- Some people use HRV during training to plan effective training zones, but it's generally quite hard to find this.
- It's not that we're just training a lot, we want to have the maximum adaptation possible at different phases during the year.
To find the right amount of training at these times is a key to building an athlete up over the years.
Macro level limit finding
- This is a big part of doing years of coaching with different athletes, and paying attention to what they did in the past.
When I work with a new athlete I want to know all the training they've done in the past, as well as their metabolic profile (e.g. VO2max).
- The problem is that the different systems of your body (muscular, cardiovascular, nervous) react differently.
It could be that your cardiovascular system can handle more training, but your muscles are at the limit.
- It's about getting feedback from the athletes about these different systems to help identify aerobic decoupling.
You can use things like heart rate and speed, but also verbal feedback from the athlete or others in their team (physiotherapist).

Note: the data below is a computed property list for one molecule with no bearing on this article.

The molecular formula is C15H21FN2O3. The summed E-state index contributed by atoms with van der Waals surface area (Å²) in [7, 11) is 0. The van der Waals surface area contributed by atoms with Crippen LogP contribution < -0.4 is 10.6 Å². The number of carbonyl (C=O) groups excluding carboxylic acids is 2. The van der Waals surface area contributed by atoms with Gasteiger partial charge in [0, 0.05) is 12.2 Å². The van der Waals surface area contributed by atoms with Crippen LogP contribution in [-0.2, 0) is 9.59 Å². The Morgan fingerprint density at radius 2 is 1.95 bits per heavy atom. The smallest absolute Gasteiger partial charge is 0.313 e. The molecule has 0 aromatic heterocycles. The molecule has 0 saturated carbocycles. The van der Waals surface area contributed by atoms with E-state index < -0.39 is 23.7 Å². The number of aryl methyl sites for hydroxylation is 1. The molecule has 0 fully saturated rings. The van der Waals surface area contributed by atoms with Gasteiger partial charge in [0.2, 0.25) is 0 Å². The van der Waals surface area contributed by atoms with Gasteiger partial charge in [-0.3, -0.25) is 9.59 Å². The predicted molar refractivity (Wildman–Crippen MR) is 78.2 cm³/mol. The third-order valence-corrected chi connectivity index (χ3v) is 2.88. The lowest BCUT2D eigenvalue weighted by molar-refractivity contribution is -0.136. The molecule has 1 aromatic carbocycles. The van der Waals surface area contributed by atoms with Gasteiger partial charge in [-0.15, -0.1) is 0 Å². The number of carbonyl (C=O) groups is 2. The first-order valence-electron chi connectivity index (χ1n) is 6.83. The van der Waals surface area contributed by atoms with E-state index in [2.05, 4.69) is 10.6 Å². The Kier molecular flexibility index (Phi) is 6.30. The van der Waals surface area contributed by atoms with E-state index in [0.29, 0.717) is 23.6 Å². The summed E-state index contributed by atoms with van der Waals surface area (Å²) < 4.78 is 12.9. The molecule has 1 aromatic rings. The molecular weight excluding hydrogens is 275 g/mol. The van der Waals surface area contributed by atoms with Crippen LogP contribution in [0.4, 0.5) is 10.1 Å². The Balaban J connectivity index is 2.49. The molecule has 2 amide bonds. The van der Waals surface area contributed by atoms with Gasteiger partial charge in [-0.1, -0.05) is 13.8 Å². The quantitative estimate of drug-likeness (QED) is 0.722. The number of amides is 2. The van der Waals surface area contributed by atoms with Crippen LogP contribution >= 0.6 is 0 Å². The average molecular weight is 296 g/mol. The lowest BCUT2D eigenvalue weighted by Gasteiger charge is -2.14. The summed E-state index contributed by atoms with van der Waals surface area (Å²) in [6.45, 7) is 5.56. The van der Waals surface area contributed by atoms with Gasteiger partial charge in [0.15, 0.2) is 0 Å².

I try to find the combination between technical parameters, support staff, and the athletes own feedback.
- From this you can assess if the feedback matches to what you hope to achieve in training.
- For example if I prescribe a three week training block with increasing load each week.
After the first week if the athlete is feeding back that they are very tired and their muscles are stiff, and support staff are saying the same and noting his mood is low.
This is not the goal of the first week so I can make appropriate adaptations.
- If you can be on deck with the athlete everyday that's the best solution, but if not you need a good combination of athlete feedback and measurement.
Comparing a young athlete with an older, more experienced athlete.
- If an athlete can show you what training they did in the last year, this is helpful to judge what load the body has had in the past.
You would also talk with the athlete about their experience.
- For example, did the young athlete previous train 30 hours a week, but have phases where they were extremely exhausted. Perhaps they had episodes of injuries or illness.
From this you can see the gap between what is good for him, and what he's done in the past. You can then make the necessary adaptation.s